DNC is making plans to open the Badger Pass Ski Area this weekend, and awaiting the NPS go-ahead. If they do open, it'd be just for the weekends, then opening 7 days a week as of 17 December. Watch their website to be sure.
We got more snow over the weekend, and it's been so cold that little has melted. Park roads have chain restrictions on them, even down Hwy. 140, so call 209/372-0200 before you head to Yosemite to get the latest conditions. The Valley has a foot of snow in most places, and trees on the shady south side are still snow covered, 3 days after the storm. People are skiing and snowshoeing and sledding in the Valley now, but bundling up for the temps in the 20's and a thin overcast. A local Indian told me yesterday that things looked like this shortly before the big flood in 1997. Hmmm.
At the base of Upper Yosemite Falls a large snowcone has already built - unusual for it to be so big in late November. Because it's been so cold, ice accumulates for most of each day, with only a few hours warm enough to reduce it.
The forecast includes a chance of more precipitation in the next few days, with temperatures remaining quite cool.
Have you seen the new Yosemite Conservancy magazine? Parts of it are here.
Wednesday, November 24, 2010
Extra cold temperatures (low 20's in Yosemite Valley) follow the recent heavy snows. The webcams this morning show you blue skies with snow on ridgetops as far west of the park as you can see. In the Valley the outside wall of Dave's house is 28F and there's a bit of dry spindrift in the air. The high country is well and truly coated with a healthy season's snowpack base layer.
The Four Mile Trail, Mist Trail/Ice Cut, and Glacier Point and Tioga Roads (to cars, not skiers) are officially closed for the season. The ice rink is open and the ski area opens on 17 December.
Yosemite's Christmas Bird Count -the 79th annual- happens on Sunday 19 December. Contact email@example.com if you're interested in participating. The low snowline will have birds shifting downslope and concentrating in pockets of accessible habitat. If these conditions remain for 3 more weeks, we should have good numbers this year. Another storm this weekend suggests it'll be wintery for at least a little while yet. Don't forget: this is the number one place on the planet for wintering white-headed woodpeckers.
The day before, Saturday 18 December, there are still spaces available on the Conservancy's "Moonlight Snowshoe" Outdoor Adventures course. We'll meet up at Badger Pass at 3 p.m., give you snowshoes, and head out to watch the sunset and moonrise over a unique landscape of bright white and deep black. What a weekend that'd make: an evening snowshoe trek then a day of birding.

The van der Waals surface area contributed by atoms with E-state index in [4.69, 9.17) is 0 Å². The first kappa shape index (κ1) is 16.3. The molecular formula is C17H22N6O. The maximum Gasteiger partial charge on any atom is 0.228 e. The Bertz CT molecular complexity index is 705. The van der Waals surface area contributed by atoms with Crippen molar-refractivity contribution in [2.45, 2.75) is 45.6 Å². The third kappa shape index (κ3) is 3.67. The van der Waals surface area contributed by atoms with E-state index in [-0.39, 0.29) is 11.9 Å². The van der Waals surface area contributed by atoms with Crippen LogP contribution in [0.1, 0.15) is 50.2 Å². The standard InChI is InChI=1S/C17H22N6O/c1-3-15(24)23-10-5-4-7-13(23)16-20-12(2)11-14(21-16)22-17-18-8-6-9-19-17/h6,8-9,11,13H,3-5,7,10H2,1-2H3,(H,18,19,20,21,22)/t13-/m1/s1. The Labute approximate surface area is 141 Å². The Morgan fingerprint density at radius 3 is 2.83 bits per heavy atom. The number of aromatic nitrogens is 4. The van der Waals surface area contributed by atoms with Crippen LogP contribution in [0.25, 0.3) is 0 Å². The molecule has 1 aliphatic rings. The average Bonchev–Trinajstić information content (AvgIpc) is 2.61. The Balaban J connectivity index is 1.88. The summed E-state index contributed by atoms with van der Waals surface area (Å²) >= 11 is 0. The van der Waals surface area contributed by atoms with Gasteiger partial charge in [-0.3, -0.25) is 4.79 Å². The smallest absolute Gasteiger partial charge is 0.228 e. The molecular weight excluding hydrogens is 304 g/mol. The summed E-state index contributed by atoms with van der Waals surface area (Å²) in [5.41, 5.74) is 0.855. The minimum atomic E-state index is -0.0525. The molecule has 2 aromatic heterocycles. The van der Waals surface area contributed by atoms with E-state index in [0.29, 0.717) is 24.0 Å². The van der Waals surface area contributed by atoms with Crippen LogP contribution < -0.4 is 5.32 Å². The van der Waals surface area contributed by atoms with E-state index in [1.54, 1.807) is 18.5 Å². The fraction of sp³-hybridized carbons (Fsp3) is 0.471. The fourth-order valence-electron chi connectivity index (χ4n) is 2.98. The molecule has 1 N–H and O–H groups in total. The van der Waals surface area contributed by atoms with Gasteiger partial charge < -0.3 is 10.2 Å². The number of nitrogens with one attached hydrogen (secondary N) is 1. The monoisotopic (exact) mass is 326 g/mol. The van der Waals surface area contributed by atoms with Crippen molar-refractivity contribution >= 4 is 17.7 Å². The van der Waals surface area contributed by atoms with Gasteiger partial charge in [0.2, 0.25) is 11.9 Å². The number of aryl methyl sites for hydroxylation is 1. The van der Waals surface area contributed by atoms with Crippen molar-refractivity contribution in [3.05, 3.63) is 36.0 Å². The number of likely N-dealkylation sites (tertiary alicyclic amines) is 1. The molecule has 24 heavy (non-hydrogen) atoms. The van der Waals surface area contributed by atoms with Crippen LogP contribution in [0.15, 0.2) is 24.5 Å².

We have a lot to be thankful for in this astounding place. Happy Thanksgiving to all.
Sunday, November 21, 2010
We got a few inches of snow on the Valley floor overnight on Friday, then a bit of sun came through mid-day and lots of melting took place. Even more snow accumulated Saturday night and is still piling on this morning. Snow is even sticking in El Portal, down under 2000' elevation. This means messy driving, even on the 'all-weather' route of Highway 140 through the Merced Canyon. The road between El Portal and the Valley has R2 conditions this morning, and there'll be snow all the way west of Mariposa into the foothills.
The Badger Pass Ski Area isn't supposed to open until 17 December, but there's enough snow now for XC skiers to get out at Crane Flat or Chinquapin today - provided they can get there safely. Mariposa Grove might be another option, skiing or snowshoeing up from the South Entrance. This is an early holiday present for those who look forward to Sierra winters.
Monday, November 15, 2010
Walked up northwest from Foresta to Little Nellie Falls on Saturday - very crowded - with foliage color, blue sky, deer and bear tracks, a few birds (including a surprise solo horned lark!), and millions of springtails. There were some puddles in ruts on the Coulterville Road from the prior weekend's rain. On the surface of the sunlit puddles were rafts of millions and millions of the tiny gray insects, too small to break the surface tension, even when massed this way. They were hopping continuously, there were dispersed individuals on the muddy road surface, but the party was all afloat. Hard to comprehend but wonderful to observe.
Sunday's saunter took us from Chinquapin out the old logging rail grade southeast to the Alder Creek watershed. It is unusual to be able to stroll on the horizontal for mile after mile above 6000' in the Sierra, but here's a pleasant legacy of commercial forestry. From the 1907 railroad that came to El Portal, steep (up to 78%!) inclines were built up the south side canyon wall in 1912 and the north side canyon wall by 1924. It's hard to imagine the costly labor of hundreds of people creating this access for extracting sugar pine from what is now peaceful forest. There's a bit of patchy snow, which held tracks of coyote, deer, bear and squirrel. Aspens in Bishop Meadow are bare now, the black oaks and dogwoods still have a bit of color hanging on.